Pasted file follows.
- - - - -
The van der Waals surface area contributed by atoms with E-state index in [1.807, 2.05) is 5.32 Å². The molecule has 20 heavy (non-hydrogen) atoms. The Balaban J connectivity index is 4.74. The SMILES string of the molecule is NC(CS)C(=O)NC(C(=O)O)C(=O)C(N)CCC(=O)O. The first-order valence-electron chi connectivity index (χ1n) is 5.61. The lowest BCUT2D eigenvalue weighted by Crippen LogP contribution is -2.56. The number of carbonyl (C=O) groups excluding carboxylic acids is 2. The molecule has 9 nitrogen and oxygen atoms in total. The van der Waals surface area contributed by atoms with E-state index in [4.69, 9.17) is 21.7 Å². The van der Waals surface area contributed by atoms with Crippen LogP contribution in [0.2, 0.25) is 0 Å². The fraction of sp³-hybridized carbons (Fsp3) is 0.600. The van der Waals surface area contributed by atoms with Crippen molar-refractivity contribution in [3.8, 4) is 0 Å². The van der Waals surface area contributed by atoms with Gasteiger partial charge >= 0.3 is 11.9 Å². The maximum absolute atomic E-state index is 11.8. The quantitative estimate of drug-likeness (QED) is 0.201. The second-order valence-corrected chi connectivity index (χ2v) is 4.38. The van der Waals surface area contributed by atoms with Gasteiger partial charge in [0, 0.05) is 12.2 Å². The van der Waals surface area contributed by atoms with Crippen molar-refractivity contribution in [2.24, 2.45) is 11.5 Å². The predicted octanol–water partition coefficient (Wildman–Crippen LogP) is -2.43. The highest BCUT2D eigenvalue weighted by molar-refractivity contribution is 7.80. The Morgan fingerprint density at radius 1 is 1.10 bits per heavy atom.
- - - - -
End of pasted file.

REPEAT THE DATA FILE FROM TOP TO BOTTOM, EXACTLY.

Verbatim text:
The van der Waals surface area contributed by atoms with E-state index in [1.807, 2.05) is 5.32 Å². The molecule has 20 heavy (non-hydrogen) atoms. The Balaban J connectivity index is 4.74. The SMILES string of the molecule is NC(CS)C(=O)NC(C(=O)O)C(=O)C(N)CCC(=O)O. The first-order valence-electron chi connectivity index (χ1n) is 5.61. The lowest BCUT2D eigenvalue weighted by Crippen LogP contribution is -2.56. The number of carbonyl (C=O) groups excluding carboxylic acids is 2. The molecule has 9 nitrogen and oxygen atoms in total. The van der Waals surface area contributed by atoms with E-state index in [4.69, 9.17) is 21.7 Å². The van der Waals surface area contributed by atoms with Crippen LogP contribution in [0.2, 0.25) is 0 Å². The fraction of sp³-hybridized carbons (Fsp3) is 0.600. The van der Waals surface area contributed by atoms with Crippen molar-refractivity contribution in [3.8, 4) is 0 Å². The van der Waals surface area contributed by atoms with Gasteiger partial charge >= 0.3 is 11.9 Å². The maximum absolute atomic E-state index is 11.8. The quantitative estimate of drug-likeness (QED) is 0.201. The second-order valence-corrected chi connectivity index (χ2v) is 4.38. The van der Waals surface area contributed by atoms with Gasteiger partial charge in [0, 0.05) is 12.2 Å². The van der Waals surface area contributed by atoms with Crippen molar-refractivity contribution in [2.24, 2.45) is 11.5 Å². The predicted octanol–water partition coefficient (Wildman–Crippen LogP) is -2.43. The highest BCUT2D eigenvalue weighted by molar-refractivity contribution is 7.80. The Morgan fingerprint density at radius 1 is 1.10 bits per heavy atom.